By Nazanine Nouri
An exceptional collection of 17th-century textiles and full-length oil portraits from Safavid Iran (1501-1722) has gone on display for the first time in the United States at the Smithsonian’s National Museum of Asian Art in Washington, D.C.
“Fashioning an Empire: Safavid Textiles from the Museum of Islamic Art, Doha” presents remarkable pieces on loan from the Museum of Islamic Art in Doha, together with some of the finest illustrated manuscript paintings from the National Museum of Asian Art’s own collections.
The exhibition highlights the importance of silk in the social, economic and religious life of 17th-century Iran, and its role in positioning the Persian Empire at the center of a vibrant global exchange.
“We are especially proud to highlight for the public the rich artistic traditions of the Safavid empire, which ruled for over 200 years and under which Iran became a great cultural center,” said Chase F. Robinson, a historian of Islam who is the Dame Jillian Sackler Director of the Arthur M. Sackler Gallery and Freer Gallery of Art at the Smithsonian.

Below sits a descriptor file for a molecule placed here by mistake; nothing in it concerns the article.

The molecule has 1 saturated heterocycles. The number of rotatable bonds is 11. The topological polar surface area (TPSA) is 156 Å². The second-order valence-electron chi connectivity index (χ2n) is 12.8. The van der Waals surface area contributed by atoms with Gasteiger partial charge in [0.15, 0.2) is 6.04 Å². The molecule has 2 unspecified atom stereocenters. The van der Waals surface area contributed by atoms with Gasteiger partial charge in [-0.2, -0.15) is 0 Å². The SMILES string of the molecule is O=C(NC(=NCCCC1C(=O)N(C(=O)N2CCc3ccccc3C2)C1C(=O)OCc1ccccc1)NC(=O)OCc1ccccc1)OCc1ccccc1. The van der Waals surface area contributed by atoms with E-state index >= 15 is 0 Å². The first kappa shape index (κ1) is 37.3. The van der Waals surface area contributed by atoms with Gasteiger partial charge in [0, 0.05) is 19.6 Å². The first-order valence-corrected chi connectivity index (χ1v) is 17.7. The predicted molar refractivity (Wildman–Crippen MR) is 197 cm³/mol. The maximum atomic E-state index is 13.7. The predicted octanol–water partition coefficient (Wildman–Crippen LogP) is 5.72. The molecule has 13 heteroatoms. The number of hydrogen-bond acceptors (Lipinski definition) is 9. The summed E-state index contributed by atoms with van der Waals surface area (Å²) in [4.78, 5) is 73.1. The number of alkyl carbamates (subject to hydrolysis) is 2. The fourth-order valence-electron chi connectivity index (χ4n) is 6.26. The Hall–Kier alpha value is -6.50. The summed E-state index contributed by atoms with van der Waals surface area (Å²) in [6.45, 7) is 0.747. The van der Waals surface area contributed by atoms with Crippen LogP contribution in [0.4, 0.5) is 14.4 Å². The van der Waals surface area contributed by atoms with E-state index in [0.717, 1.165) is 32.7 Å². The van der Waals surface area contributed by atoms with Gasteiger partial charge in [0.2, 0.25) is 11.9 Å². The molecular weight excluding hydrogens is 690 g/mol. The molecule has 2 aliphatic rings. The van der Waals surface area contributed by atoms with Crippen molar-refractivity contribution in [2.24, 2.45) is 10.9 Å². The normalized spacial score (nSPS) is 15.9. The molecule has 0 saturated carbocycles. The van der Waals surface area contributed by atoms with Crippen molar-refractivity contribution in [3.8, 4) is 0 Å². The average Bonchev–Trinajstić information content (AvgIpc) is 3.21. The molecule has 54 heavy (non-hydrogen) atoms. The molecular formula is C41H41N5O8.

“Paintings, ceramics, textiles and carpets, as well as architecture, poetry and philosophy reached new levels of excellence under Safavid patronage.”
The exhibition was curated by Massumeh Farhad, the Ebrahimi Family Curator of Persian, Arab and Turkish Art at the National Museum of Asian Art.
“I sought to create a sense of the remarkable cosmopolitanism of 17th-century Iran,” she said, “and communicate the power of textiles as one of the most successful conduits for transmitting new artistic ideas between the East and the West.”
The exhibition features exquisite Safavid carpets and brocade textiles, including silks made with gilt silver or silver-covered threads, the most expensive fabric on the European market. These fabrics were most notably fashioned into ‘robes of honor’ which were distributed by the ruler to high-ranking officials or visiting dignitaries as a sign of respect.
Safavid carpets, adapted to satisfy Western tastes and customs, were one of the most desirable luxury commodities in Europe and indicators of status and wealth among the European elite.
The exhibition also features three exceptional oil portraits, a format and technique imported from Europe by the 17th century, and a series of manuscript illustrations demonstrating how textiles were used.
“Fashioning an Empire: Safavid Textiles from the Museum of Islamic Art, Doha” received financial support from the Museum of Islamic Art, Doha and Qatar Museums in celebration of the Qatar-USA 2021 Year of Culture. The exhibition will be on view in the museum’s Arthur M. Sackler Gallery until May 15.